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Former Egyptian President Mohammed Morsi. (Associated Press)<br>

Former Egyptian President Mohammed Morsi. (Associated Press)

Informer: Jets, tanks sold to Egypt via longtime program

Last Modified: Friday, July 26, 2013 2:49 PM

By Andrew Perzo / American Press

What is the status of us giving tanks and planes to Egypt? Are they still fixing to ship them, or have we backed out of it yet?

Delivery of the planes, F-16 fighter jets, began in January, and shipment of tank components is supposed to begin this month. Both procurements are being paid for with money provided via the U.S. Foreign Military Financing program, through which Egypt has received $1.3 billion a year for more than two decades.

But that aid arrangement could change depending on what happens in Egypt, whose streets have been clogged by protesters demanding that President Mohammed Morsi step down. The Obama administration said Tuesday that a coup — or even the appearance of one — could jeopardize military funding.


Procurement procedure

Egypt told U.S. officials in 2009 that it wanted to buy two dozen F-16 jets and associated equipment, and the Pentagon’s Defense Security Cooperation Agency notified Congress of the sales request that October.

“Congress did not object to the sale after the notification, which was before the change in Egypt’s government, and in 2010 Lockheed Martin and Egypt reached an agreement for the purchase of 20 F-16C/Ds valued at an estimated $2.5 billion,” reads a Congressional Research Service report that was released last week.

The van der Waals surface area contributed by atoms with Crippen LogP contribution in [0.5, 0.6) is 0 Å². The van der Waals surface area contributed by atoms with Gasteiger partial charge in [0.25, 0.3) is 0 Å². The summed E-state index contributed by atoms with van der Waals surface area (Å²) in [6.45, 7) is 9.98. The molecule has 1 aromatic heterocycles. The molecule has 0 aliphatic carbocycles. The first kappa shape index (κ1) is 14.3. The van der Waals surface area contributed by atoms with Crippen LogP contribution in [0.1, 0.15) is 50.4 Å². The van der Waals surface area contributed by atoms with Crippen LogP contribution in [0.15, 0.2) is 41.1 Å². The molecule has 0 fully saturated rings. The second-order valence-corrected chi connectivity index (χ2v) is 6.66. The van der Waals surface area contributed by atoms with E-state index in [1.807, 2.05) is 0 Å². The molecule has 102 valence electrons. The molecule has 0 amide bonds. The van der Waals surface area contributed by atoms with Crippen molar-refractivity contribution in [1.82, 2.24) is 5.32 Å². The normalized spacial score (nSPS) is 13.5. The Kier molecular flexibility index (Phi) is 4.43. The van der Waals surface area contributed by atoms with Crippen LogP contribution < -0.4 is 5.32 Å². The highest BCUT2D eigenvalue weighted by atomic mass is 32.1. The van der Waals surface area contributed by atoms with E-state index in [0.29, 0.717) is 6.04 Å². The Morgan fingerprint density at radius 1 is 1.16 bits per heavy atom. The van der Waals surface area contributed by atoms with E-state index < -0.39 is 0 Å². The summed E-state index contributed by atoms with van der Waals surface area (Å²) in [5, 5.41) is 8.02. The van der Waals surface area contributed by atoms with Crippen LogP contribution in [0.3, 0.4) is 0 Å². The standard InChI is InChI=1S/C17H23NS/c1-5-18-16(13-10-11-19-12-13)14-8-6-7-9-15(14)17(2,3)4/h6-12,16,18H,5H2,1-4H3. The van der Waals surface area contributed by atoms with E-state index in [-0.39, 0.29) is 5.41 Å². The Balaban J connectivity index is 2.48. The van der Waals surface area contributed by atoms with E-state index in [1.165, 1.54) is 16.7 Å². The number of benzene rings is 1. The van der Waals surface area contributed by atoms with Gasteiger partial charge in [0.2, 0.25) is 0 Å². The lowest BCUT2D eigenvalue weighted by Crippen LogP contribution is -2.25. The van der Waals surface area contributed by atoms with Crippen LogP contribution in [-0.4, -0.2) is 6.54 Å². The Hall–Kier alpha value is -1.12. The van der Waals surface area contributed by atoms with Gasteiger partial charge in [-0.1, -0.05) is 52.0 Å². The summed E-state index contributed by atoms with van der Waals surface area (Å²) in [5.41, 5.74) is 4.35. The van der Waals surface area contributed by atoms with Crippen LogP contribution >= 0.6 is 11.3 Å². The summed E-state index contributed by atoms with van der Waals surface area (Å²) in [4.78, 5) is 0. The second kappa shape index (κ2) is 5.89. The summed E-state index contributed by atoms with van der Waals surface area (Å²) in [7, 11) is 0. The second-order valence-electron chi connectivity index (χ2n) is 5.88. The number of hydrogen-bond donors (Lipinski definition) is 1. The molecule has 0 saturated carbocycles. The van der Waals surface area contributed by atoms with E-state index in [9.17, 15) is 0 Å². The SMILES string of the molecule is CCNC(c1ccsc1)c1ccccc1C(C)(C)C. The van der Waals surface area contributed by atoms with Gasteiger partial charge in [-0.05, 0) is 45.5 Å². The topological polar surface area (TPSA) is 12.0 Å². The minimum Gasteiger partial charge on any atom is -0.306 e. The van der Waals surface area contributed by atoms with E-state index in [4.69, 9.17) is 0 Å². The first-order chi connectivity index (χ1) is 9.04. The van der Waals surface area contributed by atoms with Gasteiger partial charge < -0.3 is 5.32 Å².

According to the report, the United States since 1980 has sent more than 220 F-16s to Egypt — making the Middle Eastern nation “the fourth largest operator of the F-16 after the United States, Israel, and Turkey.”

Egypt asked to buy 125 M1A1 Abrams tanks in 2011. As with the F-16s, the DSCA notified Congress, which raised no objections, the CRS report says. The Egyptian military will receive the vehicles through a co-production agreement that its government has had with the United States since 1988, and army officials plan to eventually have 1,200 tanks.

“Since 1992, General Dynamics has provided components for kits used in the co-production program. The parts are shipped to a production facility near Cairo, Egypt, where the tanks are manufactured for the Egyptian Land Forces,” reads the CRS report.

“This latest increment will increase the number of Egyptian co-production-built tanks to 1,130. Work on the components is to be performed in Anniston, Ala.; Tallahassee, Fla.; Sterling Heights, Mich.; Lima, Ohio; and Scranton, Penn., by existing General Dynamics employees.

“Deliveries are to begin in July 2013 and continue to January 2016.”

According to the report, this will be the 11th batch of Abrams tanks that Egypt has received through the co-production arrangement.

A State Department background sheet says Egypt has over the years used the Foreign Military Financing program to acquire U.S. F-4 jets; M-60 tanks (like the one near the Lake Charles Civic Center); aerial surveillance aircraft; Apache attack helicopters; armored personnel carriers; and anti-aircraft missile batteries.

Online: www.dsca.mil; www.fas.org/sgp/crs.

• • •

The Informer answers questions from readers each Sunday, Monday and Wednesday. It is researched and written by Andrew Perzo, an American Press staff writer. To ask a question, call 494-4098, press 5 and leave voice mail, or email informer@americanpress.com

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